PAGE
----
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The Spokesman-Review Newspaper

The Spokesman-Review Newspaper The Spokesman-Review

Spokane, Washington  Est. May 19, 1883
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Rosalia nurse’s license suspended after deaths

State health officials suspended a Rosalia nurse practitioner’s license after three of her patients died from taking prescribed painkillers. In some cases, the prescriptions written by Susan Bowen-Small exceeded 15 times the daily dosage of pain medication the state considers a threshold for involving pain management specialists, according to the Washington Department of Health.

Deaths linked to prescription drugs plunge in Spokane County

The number of prescription drug overdose deaths in Spokane County has plummeted over the past three years. The number of such deaths in the county has dropped 40 percent, comparing three-year time spans from 2006 to 2008 and 2009 to 2011.

Woman’s brain tissue to be tested for disease

Disease investigators have sent a brain tissue sample of a deceased 32-year-old Spokane woman to a national research lab to be tested for Creutzfeldt-Jakob disease, an incurable condition that has multiple variants, including one called mad cow. An autopsy of Amanda Greenwalt Wheaton noted that CJD was a potential diagnosis. She died Aug. 24.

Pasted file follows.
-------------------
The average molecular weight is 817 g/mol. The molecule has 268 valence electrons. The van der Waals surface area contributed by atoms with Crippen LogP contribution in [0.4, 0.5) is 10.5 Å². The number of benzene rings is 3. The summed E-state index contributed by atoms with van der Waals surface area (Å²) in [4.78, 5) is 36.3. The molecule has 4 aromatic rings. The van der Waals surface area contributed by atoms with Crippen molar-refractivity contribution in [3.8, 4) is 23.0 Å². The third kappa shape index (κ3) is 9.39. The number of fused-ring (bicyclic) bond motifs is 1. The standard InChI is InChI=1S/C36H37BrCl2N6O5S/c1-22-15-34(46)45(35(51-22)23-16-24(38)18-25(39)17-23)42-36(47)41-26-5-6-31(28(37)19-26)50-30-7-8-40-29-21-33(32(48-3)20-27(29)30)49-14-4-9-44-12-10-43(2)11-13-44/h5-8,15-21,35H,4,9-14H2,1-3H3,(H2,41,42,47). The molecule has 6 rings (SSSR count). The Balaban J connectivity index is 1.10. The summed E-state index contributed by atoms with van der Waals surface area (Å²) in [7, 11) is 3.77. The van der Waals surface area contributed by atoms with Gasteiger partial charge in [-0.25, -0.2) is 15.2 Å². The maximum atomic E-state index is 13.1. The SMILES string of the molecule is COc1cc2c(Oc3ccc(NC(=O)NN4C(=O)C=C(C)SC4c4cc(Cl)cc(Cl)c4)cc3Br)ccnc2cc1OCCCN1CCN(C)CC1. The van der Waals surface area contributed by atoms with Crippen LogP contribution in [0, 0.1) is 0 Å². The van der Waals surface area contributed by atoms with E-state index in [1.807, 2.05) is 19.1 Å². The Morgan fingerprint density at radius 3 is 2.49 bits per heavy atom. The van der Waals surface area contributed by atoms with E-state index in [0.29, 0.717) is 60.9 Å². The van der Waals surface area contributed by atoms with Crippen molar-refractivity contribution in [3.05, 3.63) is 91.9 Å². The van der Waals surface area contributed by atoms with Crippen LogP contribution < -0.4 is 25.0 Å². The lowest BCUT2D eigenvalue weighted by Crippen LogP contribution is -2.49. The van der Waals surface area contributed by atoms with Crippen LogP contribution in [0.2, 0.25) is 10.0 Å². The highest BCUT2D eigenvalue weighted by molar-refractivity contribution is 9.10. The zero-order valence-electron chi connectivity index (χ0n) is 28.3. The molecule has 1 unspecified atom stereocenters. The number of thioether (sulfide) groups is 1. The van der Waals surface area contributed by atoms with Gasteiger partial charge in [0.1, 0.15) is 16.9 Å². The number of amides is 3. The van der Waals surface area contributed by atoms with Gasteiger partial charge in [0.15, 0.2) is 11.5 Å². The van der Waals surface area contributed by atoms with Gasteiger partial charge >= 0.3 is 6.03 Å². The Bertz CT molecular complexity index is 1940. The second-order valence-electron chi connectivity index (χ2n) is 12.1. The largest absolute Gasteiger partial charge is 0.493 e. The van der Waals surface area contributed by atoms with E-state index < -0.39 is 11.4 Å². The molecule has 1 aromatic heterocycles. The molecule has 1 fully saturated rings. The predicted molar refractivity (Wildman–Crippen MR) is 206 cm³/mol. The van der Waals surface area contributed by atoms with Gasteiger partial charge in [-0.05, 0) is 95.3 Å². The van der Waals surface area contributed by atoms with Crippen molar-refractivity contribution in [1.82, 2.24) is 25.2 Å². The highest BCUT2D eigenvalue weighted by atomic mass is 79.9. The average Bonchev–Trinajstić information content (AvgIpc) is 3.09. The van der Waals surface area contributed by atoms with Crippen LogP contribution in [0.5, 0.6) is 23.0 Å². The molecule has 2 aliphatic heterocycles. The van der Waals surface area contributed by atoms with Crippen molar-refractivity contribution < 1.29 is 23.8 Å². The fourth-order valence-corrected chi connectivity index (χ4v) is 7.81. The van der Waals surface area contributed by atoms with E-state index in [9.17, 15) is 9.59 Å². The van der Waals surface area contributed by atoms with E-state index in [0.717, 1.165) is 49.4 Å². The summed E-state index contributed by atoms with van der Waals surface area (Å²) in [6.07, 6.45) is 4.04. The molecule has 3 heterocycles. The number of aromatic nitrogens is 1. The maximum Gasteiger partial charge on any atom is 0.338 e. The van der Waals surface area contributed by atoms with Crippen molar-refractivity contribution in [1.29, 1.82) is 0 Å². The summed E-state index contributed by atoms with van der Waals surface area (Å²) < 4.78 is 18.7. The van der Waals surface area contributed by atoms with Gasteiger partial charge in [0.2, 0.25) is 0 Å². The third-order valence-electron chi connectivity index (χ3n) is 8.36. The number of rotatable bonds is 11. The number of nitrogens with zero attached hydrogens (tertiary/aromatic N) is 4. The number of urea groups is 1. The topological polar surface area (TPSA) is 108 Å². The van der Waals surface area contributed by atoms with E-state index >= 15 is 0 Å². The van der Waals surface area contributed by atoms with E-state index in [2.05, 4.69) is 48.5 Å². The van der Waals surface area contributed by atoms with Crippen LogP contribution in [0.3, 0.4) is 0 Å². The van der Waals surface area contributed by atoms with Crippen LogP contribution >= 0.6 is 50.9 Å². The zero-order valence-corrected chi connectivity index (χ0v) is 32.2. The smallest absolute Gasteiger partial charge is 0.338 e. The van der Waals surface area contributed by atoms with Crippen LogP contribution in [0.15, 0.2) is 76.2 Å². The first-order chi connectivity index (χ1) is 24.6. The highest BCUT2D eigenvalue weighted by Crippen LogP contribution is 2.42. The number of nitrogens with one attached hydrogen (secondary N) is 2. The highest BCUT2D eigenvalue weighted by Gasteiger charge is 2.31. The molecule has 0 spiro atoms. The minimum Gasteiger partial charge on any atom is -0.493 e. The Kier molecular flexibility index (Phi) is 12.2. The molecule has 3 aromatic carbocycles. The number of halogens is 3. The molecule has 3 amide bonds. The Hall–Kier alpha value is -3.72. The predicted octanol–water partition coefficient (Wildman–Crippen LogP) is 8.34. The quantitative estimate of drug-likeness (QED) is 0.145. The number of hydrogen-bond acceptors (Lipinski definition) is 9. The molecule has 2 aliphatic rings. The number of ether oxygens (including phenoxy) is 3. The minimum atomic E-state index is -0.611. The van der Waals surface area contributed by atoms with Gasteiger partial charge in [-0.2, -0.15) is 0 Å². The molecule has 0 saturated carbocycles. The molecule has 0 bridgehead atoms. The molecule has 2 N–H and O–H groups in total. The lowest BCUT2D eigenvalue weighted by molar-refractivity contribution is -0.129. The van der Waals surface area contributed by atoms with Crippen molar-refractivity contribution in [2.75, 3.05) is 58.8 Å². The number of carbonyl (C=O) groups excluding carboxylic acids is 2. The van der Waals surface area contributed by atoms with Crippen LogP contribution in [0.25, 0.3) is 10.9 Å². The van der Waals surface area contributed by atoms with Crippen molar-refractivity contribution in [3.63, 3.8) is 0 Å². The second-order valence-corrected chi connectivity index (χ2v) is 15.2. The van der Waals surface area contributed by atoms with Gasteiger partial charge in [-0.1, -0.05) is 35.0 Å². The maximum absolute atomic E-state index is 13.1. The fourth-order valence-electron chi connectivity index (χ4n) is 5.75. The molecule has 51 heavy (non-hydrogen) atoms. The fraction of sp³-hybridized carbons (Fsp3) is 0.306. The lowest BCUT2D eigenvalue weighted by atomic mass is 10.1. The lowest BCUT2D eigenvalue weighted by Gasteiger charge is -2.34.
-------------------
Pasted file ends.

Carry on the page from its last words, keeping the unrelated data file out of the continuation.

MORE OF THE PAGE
Doctor receives payment, apology from Health Department

A Spokane dermatologist has wrung a $600,000 apology from state health officials who went public with outrageous charges of drug abuse and medical fraud based on a bogus tip from his ex-wife. The pending payout to Dr. William “Phil” Werschler is among the largest settlements in decades by the Washington state Department of Health involving a physician, agency officials say. The public apology might be the first of its kind, they say.

Region tops state averages for opting out of vaccinations

North Idaho and Eastern Washington share a grim distinction: Both have far higher rates of parents choosing not to immunize their children against childhood disease than either Idaho or Washington as a whole. As a result, health authorities say, youngsters in the region are at increased risk for illnesses like whooping cough and measles. In early November, nine North Idaho children were diagnosed with whooping cough, also called pertussis.

Free medical services soar at region’s hospitals

Spokane hospitals have given away $53.3 million worth of medical care to the poor during the first nine months of this year as job losses and wage and benefit cuts affect more people. During the same time period last year the hospitals had recorded $36.3 million of charity care.